It’s safe to say that 2020 was devastating for everyone. Who would have thought after the clock struck midnight on January 1, 2020, we would have encountered a global pandemic, racial and political tensions would be at an all-time high, and on top of all of that, we’re still dealing with the woes of everyday life? Now that the world is returning to a sense of new normalcy, more people are engaging in conversations about the importance of sustaining a well-balanced mental health and discovering mental health practices that can help them stay sane as they navigate life.
May is mental health awareness month, and one of the purposes of this is to #breakthestigma surrounding mental health and illnesses. Coach Shanequa Thomas is a local mental health advocate and coach, who is actively working to create safe space environments and foster open and transparent conversations about mental health. Like many, Thomas’ journey through mental health is a “pain to purpose” story.
After dealing with personal bouts of depression and feeling defeated because she was constantly paired with therapists who could not relate to her issues, she was driven to start filling the void and become the change she wanted to see.
“I realized there weren’t as many people of color that were in this field, and I always had a desire to help people,” Thomas says.
Her purpose-driven passion, coupled with witnessing people cry for help on social media, encouraged Thomas to enroll in the Clinical Mental Health Counseling master’s program at Northwestern University to become a licensed therapist with a goal of breaking the stigma of mental health in the Black community.
You might have noticed an influx in mental health and self-care ads, blogs, podcasts, posts and anything else that garners audiences’ attention. Society is realizing the value of sustaining a healthy mind and more people are becoming more in-tune with their mental stabilities and recognizes their triggers.
The health of your mind is just as important as getting a yearly physical at the doctor. Thomas describes mental health awareness as “being mindful and aware of what is going in and out of your head. Mindfulness is being present and cognizant of how you handle your emotions, and [being sure to get the] healing you need because [mental health] is an ongoing journey.”
She openly shares her mental health progress in hopes of inspiring others to join the conversation and share their experiences. One of her biggest tips for managing your mental health is by practicing self-care. For Thomas, self-care is “doing something [you] enjoy and being present and mindful while doing that.”
She personally enjoys going to the park and decluttering. However, self-care looks different from person to person, so here are three tips to help you define what your self-care regimen will look like:
Set a Time
We all have busy schedules, but it’s essential to set aside time for yourself where you can wind down and relax without having to stress about daily life. Start small by designating a few hours then eventually work your way up to a full day. Also, if you’re an extreme organizer, you can put it on your calendar as a monthly initiative.
Jot Down Three Activities
Now that you have the time set aside, you need to choose how to make the most out of it. Write a list of social, physical, spiritual, and/or intellectual activities you like to do or don’t have the time to indulge in and then rate them on a scale of 1 -10. They could range from something simple like taking a walk on the beach to putting your phone on do not disturb and diving into a good book. Start with the most desirable activity first then work your way down the list as you develop more time.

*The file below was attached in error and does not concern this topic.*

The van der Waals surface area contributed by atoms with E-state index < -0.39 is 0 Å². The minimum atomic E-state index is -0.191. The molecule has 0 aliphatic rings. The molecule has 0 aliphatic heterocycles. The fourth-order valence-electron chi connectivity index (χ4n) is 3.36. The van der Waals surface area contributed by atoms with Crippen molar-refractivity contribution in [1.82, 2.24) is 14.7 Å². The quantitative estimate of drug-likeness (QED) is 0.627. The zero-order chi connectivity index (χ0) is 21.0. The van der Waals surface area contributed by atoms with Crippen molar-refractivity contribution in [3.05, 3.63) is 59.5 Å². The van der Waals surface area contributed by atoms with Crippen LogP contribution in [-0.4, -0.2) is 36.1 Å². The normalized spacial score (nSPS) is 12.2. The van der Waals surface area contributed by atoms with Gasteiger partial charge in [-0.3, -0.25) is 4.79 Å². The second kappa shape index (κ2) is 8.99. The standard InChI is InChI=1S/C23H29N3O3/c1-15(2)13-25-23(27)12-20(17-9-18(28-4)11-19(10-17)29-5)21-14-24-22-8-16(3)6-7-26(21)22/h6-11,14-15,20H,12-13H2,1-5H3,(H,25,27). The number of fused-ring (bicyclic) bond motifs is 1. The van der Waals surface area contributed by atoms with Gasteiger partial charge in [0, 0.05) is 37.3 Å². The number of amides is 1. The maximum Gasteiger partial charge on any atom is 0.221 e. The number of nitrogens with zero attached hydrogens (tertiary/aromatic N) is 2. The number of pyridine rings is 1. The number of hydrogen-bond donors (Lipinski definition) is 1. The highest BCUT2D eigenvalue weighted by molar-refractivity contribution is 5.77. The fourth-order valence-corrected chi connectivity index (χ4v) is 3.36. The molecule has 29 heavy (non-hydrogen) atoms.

Journal Through It
An effective way to become more aware of your emotions is by identifying them through journaling. It’s a great record keeper, as well as it’s extremely accessible. Don’t have time to jot something down? Just use your phone to create audio journals while you’re on the go or type a mental note! Also, you don’t always have to journal about an event or your emotions. Instead, you can find great journal prompts that fit your interests on Pinterest.
Thomas is currently a mental health coach – not to be confused with a life coach, who specializes in setting and achieving goals – working to become a therapist. While a mental health coach can give advice and suggestions along with providing resources, a therapist is more in-depth and can clinically diagnose and treat mental illnesses as well. Thomas is a huge advocate for therapy and recognizes that some people are reluctant to visit a therapist because of the stigma surrounding it. However, there are many benefits to seeing one.
“Therapists hold you accountable,” she says. “They are a listening ear, and not only [do they] provide resources, but they are also educating at the same time. It’s ultimately relationship building.”
The first step to initiating a therapeutic relationship is to do your research. You want to find a therapist who is relatable and can identify with your interests and understand your issues.
One way that Thomas is working to create safe spaces in Jacksonville is through her community event called Gracious Space. This is a brunch-themed outing geared towards millennial women, so they can “[find] fellowship, talk and laugh with each other, and learn from each other.”
The next event is June 27. Since this is a small, intimate gathering, tickets go fast, so be sure to follow @_graciousspace for further details and upcoming events. The best part is it is BYOW (bring your own wine), so grab your girls, grab your wine and get ready for a good Sunday evening! You can also connect with Thomas at @coachnequa_t to keep up with all things mental health.
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